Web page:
You went into remission, so why did they give you a transplant when it looked like the illness had gone away?
Zlata: They decided that in my case, it could come back. It was better to get everything done up front.
Irina: The doctors started to look for a donor straight away. We all went through tests. It was assumed that the donor would be Rostislav, Zlata’s little brother, but he wasn’t compatible. Turned out that I was. It’s a completely unprecedented case. My daughter has O+ blood and I have B-. They retested us four times. They couldn’t believe that a combination like that was possible.
One in a million lucky match
How do you remember the doctors?
Irina: Those are wonderful memories. There was one doctor in charge who was supposed to accompany us, but in the event, the whole team was involved, every one of them. They’d all come up to us and explain what was going on. It was nice that nothing was roundabout. All of them, every team member, would fight for every child.
Zlata: They end up being like family in the end because they’re always on our side. These doctors stood like a solid wall between us and the illness. Everyone knew that they’d make sure everything was all right.
Zlata, you say you found out how dangerous the illness was when your friends started to pass away. What was it like for you?
Zlata: I only found out at the last second, when it was no longer possible to hide it from me. Obviously, it was very painful. I cried. But I had to keep going, even with tears in my eyes.
Irina: I tried to keep Zlata safe from all of it. I’d stay silent and bottle it all up. But I couldn’t always hold it in, and sometimes I broke down, though not in front of Zlata, of course.
I’d phone my husband and scream that I was going to go crazy. He literally ordered me to get a hold of myself. That helped me be more disciplined.
What are your memories of the hospital like?
Zlata: They’re positive, I think. There were a lot of good things. I remember lying in a private room feeling down. In comes the doctor in charge and asks me what I want most right now. “Ice cream”, I tell him. And an hour later he brings me ice cream, the ice lolly type that we’re allowed to eat, in vacuum packing! I have no idea where and how he got it. I had the time of my life eating it. And then, of course, there were the volunteers. I remember Kostik the Clown. His smile was a gift to all of us. He never asked us what was wrong. Instead, we’d chat about life. And that helped us take our minds off the fact that in reality we were lying in hospital, sick, miserable and bald. It stopped us feeling sorry for ourselves.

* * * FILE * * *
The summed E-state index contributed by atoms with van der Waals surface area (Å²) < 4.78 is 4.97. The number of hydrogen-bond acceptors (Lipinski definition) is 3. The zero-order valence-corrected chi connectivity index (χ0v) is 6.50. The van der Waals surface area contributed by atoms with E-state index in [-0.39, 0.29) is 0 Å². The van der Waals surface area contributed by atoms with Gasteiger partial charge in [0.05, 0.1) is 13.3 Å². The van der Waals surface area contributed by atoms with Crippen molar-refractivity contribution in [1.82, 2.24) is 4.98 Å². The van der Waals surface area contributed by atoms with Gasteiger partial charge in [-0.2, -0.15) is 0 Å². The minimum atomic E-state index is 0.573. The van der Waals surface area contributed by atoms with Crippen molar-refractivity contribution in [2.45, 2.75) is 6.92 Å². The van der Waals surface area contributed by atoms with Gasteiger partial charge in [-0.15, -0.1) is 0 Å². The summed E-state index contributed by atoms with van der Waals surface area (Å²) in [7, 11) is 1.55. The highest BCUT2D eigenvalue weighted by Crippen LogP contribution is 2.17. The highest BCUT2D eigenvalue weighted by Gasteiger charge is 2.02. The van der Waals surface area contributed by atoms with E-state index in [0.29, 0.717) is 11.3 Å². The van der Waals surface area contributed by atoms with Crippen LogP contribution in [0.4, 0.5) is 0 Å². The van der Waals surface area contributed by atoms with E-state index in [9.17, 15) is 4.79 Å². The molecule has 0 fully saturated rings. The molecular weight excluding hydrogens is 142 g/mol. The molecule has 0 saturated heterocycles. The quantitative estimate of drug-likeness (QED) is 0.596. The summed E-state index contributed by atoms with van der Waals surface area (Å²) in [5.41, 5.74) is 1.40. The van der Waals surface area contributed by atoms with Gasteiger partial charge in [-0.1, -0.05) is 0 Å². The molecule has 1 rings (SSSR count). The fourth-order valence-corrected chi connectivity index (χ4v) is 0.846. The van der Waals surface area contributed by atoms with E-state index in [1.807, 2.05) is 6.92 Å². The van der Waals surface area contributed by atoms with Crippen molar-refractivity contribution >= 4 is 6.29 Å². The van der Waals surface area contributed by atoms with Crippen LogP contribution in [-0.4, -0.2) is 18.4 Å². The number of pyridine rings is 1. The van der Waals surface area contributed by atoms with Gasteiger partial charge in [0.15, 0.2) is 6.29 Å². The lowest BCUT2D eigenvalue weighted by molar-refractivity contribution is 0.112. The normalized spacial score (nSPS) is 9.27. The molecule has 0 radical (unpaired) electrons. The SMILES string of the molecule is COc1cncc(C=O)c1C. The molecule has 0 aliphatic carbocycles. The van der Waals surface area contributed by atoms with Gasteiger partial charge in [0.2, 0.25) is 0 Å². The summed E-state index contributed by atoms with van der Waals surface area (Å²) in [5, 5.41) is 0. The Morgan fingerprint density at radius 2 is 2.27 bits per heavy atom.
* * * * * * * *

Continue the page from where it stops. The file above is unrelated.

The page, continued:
Zlata and Irina at the hospital
And then you came home…
Zlata: That’s right. I had the first year off, and then I got back to the studies I’d dreamed of all along, though it was somewhere completely different and done from home. I met my future husband, and started working and living a normal life. My mum would let me do anything. Before I fell ill, my parents were very strict with me, but afterwards they let me be free. I became independent. My husband and I have just built a house, we’ve had a child, and all is well.
With your background, pregnancy must have been a miracle.
Zlata: Nobody could believe that I’d be able to get pregnant myself. We were already thinking about IVF. But we managed it! Though I decided to give birth in Moscow, just in case. And left telling everyone until the last minute. I told my mum in the third month, my brother in the ninth, and my grandparents only after Vika was born. I don’t think you should worry anyone in advance. They’d had enough of that because of me the first time round. You have to treasure each other and savour every day you spend together.
Gift of Life thanks all donors and supporters! Together we give children and young people like Zlata a better chance to beat cancer.
This is a short version of the interview. Read the Russian version here.